I am ready to commit homicide on the wireless in this place I'm sending - or attempting to send - from. More later, as I start for the third time in three days to get a single blogpost to upload after hours of working on it! Computers! A pox on all of them.
Okay, on to the good stuff.
Sebring is alive and well and gliding along better than ever. More than I can say for the wireless where I've tried to post since Thursday night, so today (Sat), you get two point five posts for the price of one.
First bit of news: Opening day Thursday was the best attended in the show’s eight year history (not five years as I doofishly reported the other day). Aiding and abetting: beautiful, absolutely beautiful weather. No hurricanes, no clouds of leaflets from Republican Presidential hopefuls, just a lavishly enjoyable (for us snowbirds at least) 70 degrees, with a steady 10 knot wind a good part of the day, followed by a crisp, clear night. Thank the Maker.
BRM Bristell S-LSA (yes, it’s ASTMified). A very, very sweet ship. Think second generation Piper Sport nee SportCruiser, since the low-wing monoplane bears a design familiarity of clean, attractive lines and is, if not a sibling, certainly a cousin to that seminal Czech design.
Bristell designer Milan Bristela is here at the show with John Calla to give the airplane some street cred. Milan co-designed the original SportCruiser and is full designer of this new airplane. Clearly he’s incorporated many things we’ve all learned along the way, including about the roomiest low-wing cockpit, at 51", I’ve had the pleasure to fly.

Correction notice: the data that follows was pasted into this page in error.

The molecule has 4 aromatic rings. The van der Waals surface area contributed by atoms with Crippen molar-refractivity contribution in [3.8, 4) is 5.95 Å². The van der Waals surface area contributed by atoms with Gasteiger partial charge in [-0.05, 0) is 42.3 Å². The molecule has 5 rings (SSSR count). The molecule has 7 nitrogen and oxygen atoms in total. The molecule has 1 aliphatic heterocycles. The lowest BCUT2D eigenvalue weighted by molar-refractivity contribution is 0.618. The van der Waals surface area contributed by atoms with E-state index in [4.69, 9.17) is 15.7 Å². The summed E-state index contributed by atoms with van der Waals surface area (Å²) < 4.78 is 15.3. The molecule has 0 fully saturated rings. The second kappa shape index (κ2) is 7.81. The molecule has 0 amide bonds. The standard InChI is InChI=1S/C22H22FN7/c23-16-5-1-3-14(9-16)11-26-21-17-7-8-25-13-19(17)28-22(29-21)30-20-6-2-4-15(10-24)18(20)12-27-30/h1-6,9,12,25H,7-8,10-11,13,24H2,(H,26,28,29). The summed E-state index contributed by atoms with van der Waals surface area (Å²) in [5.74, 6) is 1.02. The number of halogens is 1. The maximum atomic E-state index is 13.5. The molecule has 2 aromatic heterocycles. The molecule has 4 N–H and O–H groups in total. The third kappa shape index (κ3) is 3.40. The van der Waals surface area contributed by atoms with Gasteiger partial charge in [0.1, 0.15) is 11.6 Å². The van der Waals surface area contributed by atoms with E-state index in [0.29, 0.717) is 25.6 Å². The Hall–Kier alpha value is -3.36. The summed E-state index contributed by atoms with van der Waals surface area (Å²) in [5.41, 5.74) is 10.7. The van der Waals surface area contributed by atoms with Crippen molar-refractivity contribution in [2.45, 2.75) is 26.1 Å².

That’s just frosting on the cake, though: if the SportCruiser/Piper Sport is a light, playful airplane that lands itself, rolls around the sky with enjoyable and docile characteristics, the Bristell really feels like a GA airplane. All three axes are beautifully harmonized, the stick feel and responsiveness are both muted and lively. I mean it’s neither twitchy like a spring colt nor sluggish like a one-track dray horse, but both smooth and firm in control handling, and wonderfully quick to jump to your commands.
Many thoughtful features like a painted sun screen built into the canopy top, 600 lb. useful load, lovely aerodynamics, 1000+ fpm climb, sturdy, sturdy tricycle gear, outsized GA-robust landing gear with Goodyear tires, very lively nosewheel steering (a little too twitchy, but as my endlessly energetic demo host, former C-130 Special Ops driver John Rathwell was quick to tell me, a simple tweak is in the works for that), and all in all, quite an airplane.
|European LAMA board member Jan Fridrich catches our low photo pass at Sebring. Thanks Jan! Nobody ever shoots the photographer!|
Alright, that’s way too much for an airplane blog post so let’s move on:
|FK12 Comet folds its wings.|
|Randy Lervold showing how it's done.|
|Day for night|
Highlights for Friday included catching up with Charles Stites of Able Flight, that wonderful organization that underwrites, with four types of scholarships, the flying dreams of disabled people. Seven more dedicated and determined people, including a deaf woman and a multiple combat amputee successfully negotiated Sport Pilot training to defy the odds.
|Roger Crow's CTLE|
Another guy who always lifts my spirits is Boris Popov, founder of BRS parachutes. Boris and I go back more decades than either of us care to acknowledge, when I first began extolling the virtues of the ballistic ‘chute concept he successfully brought to market.
How good would you feel to wake up every morning and know something you created had incontestably saved hundreds of lives over the years. Yeah. Way cool.
|Sebring Expo showgrounds above the CarbonCub SS|
|And th-th-that’s all folks.|
I’ll be flying the Comet tomorrow for a future report. What a very cool bipe indeed.
Finally, because it’s bed time for yours truly, Randy Lervold of Cubcrafters and his superb pilot Clay (didn’t get his last name) helped me get an air2air session with their wildly popular Carbon Cub SS. The light couldn’t have been better, and ditto goes for the formation skills of both pilots. Every formation shoot ought to go this well.
Here’s a sample, judge for yourself.
Tomorrow, looking forward to shooting my old friend the Flight Design CTLS, thanks to another old friend Tom Peghiny. The CT sports a new dual-panel SkyView deck. Managing Director of the successful European company, Matthias Betch, is in town for the show.